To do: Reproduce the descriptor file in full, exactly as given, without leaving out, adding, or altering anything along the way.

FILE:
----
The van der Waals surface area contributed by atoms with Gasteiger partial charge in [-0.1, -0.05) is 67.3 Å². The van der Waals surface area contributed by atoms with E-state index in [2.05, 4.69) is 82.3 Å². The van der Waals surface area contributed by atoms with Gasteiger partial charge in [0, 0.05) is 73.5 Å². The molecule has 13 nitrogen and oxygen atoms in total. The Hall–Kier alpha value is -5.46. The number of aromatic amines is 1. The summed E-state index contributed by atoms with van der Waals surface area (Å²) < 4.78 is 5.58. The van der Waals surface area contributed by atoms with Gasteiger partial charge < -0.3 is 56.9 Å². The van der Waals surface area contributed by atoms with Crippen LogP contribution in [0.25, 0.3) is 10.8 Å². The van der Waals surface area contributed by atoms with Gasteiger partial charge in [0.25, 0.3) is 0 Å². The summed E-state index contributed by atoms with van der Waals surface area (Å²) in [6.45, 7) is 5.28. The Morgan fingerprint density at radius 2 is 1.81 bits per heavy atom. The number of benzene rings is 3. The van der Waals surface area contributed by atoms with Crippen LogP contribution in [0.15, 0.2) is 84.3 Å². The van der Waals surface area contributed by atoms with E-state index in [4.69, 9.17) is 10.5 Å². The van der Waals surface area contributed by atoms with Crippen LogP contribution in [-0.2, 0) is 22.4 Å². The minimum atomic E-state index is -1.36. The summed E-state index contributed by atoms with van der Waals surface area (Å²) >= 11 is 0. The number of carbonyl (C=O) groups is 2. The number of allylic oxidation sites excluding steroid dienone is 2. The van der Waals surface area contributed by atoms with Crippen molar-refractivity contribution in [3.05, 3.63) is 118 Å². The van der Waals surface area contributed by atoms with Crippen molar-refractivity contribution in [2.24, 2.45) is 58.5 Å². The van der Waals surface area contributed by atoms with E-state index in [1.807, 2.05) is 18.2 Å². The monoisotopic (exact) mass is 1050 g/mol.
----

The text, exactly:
The van der Waals surface area contributed by atoms with Gasteiger partial charge in [-0.1, -0.05) is 67.3 Å². The van der Waals surface area contributed by atoms with E-state index in [2.05, 4.69) is 82.3 Å². The van der Waals surface area contributed by atoms with Gasteiger partial charge in [0, 0.05) is 73.5 Å². The molecule has 13 nitrogen and oxygen atoms in total. The Hall–Kier alpha value is -5.46. The number of aromatic amines is 1. The summed E-state index contributed by atoms with van der Waals surface area (Å²) < 4.78 is 5.58. The van der Waals surface area contributed by atoms with Gasteiger partial charge < -0.3 is 56.9 Å². The van der Waals surface area contributed by atoms with Crippen LogP contribution in [0.25, 0.3) is 10.8 Å². The van der Waals surface area contributed by atoms with Gasteiger partial charge in [0.25, 0.3) is 0 Å². The summed E-state index contributed by atoms with van der Waals surface area (Å²) in [6.45, 7) is 5.28. The Morgan fingerprint density at radius 2 is 1.81 bits per heavy atom. The number of benzene rings is 3. The van der Waals surface area contributed by atoms with Crippen LogP contribution in [0.15, 0.2) is 84.3 Å². The van der Waals surface area contributed by atoms with E-state index in [4.69, 9.17) is 10.5 Å². The van der Waals surface area contributed by atoms with Crippen LogP contribution in [-0.2, 0) is 22.4 Å². The minimum atomic E-state index is -1.36. The summed E-state index contributed by atoms with van der Waals surface area (Å²) >= 11 is 0. The number of carbonyl (C=O) groups is 2. The number of allylic oxidation sites excluding steroid dienone is 2. The van der Waals surface area contributed by atoms with Crippen molar-refractivity contribution in [3.05, 3.63) is 118 Å². The van der Waals surface area contributed by atoms with Crippen molar-refractivity contribution in [2.24, 2.45) is 58.5 Å². The van der Waals surface area contributed by atoms with E-state index in [1.807, 2.05) is 18.2 Å². The monoisotopic (exact) mass is 1050 g/mol.